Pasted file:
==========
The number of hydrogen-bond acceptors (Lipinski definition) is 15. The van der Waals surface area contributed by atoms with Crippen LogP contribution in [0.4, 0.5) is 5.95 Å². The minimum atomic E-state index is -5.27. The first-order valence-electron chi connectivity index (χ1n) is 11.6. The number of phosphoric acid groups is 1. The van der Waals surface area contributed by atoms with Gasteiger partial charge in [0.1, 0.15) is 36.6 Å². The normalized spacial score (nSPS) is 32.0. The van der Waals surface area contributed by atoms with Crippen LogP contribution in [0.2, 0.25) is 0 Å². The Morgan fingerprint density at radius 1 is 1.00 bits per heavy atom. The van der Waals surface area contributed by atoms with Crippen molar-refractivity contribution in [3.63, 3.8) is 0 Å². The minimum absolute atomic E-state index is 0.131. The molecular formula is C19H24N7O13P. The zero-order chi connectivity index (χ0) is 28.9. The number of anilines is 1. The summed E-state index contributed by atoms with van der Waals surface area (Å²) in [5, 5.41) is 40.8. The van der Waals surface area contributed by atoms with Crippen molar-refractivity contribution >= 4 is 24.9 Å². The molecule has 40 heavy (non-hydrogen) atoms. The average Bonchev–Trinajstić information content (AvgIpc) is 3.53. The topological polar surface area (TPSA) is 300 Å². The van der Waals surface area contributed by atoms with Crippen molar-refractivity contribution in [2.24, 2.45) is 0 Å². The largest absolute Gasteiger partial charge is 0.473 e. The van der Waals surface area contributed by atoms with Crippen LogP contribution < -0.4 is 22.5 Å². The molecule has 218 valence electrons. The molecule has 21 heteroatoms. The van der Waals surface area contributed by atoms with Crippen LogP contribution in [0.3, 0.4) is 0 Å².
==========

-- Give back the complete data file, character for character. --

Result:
The number of hydrogen-bond acceptors (Lipinski definition) is 15. The van der Waals surface area contributed by atoms with Crippen LogP contribution in [0.4, 0.5) is 5.95 Å². The minimum atomic E-state index is -5.27. The first-order valence-electron chi connectivity index (χ1n) is 11.6. The number of phosphoric acid groups is 1. The van der Waals surface area contributed by atoms with Gasteiger partial charge in [0.1, 0.15) is 36.6 Å². The normalized spacial score (nSPS) is 32.0. The van der Waals surface area contributed by atoms with Crippen LogP contribution in [0.2, 0.25) is 0 Å². The Morgan fingerprint density at radius 1 is 1.00 bits per heavy atom. The van der Waals surface area contributed by atoms with Crippen molar-refractivity contribution in [3.63, 3.8) is 0 Å². The minimum absolute atomic E-state index is 0.131. The molecular formula is C19H24N7O13P. The zero-order chi connectivity index (χ0) is 28.9. The number of anilines is 1. The summed E-state index contributed by atoms with van der Waals surface area (Å²) in [5, 5.41) is 40.8. The van der Waals surface area contributed by atoms with Crippen molar-refractivity contribution >= 4 is 24.9 Å². The molecule has 40 heavy (non-hydrogen) atoms. The average Bonchev–Trinajstić information content (AvgIpc) is 3.53. The topological polar surface area (TPSA) is 300 Å². The van der Waals surface area contributed by atoms with Crippen molar-refractivity contribution in [2.24, 2.45) is 0 Å². The largest absolute Gasteiger partial charge is 0.473 e. The van der Waals surface area contributed by atoms with Crippen LogP contribution < -0.4 is 22.5 Å². The molecule has 218 valence electrons. The molecule has 21 heteroatoms. The van der Waals surface area contributed by atoms with Crippen LogP contribution in [0.3, 0.4) is 0 Å².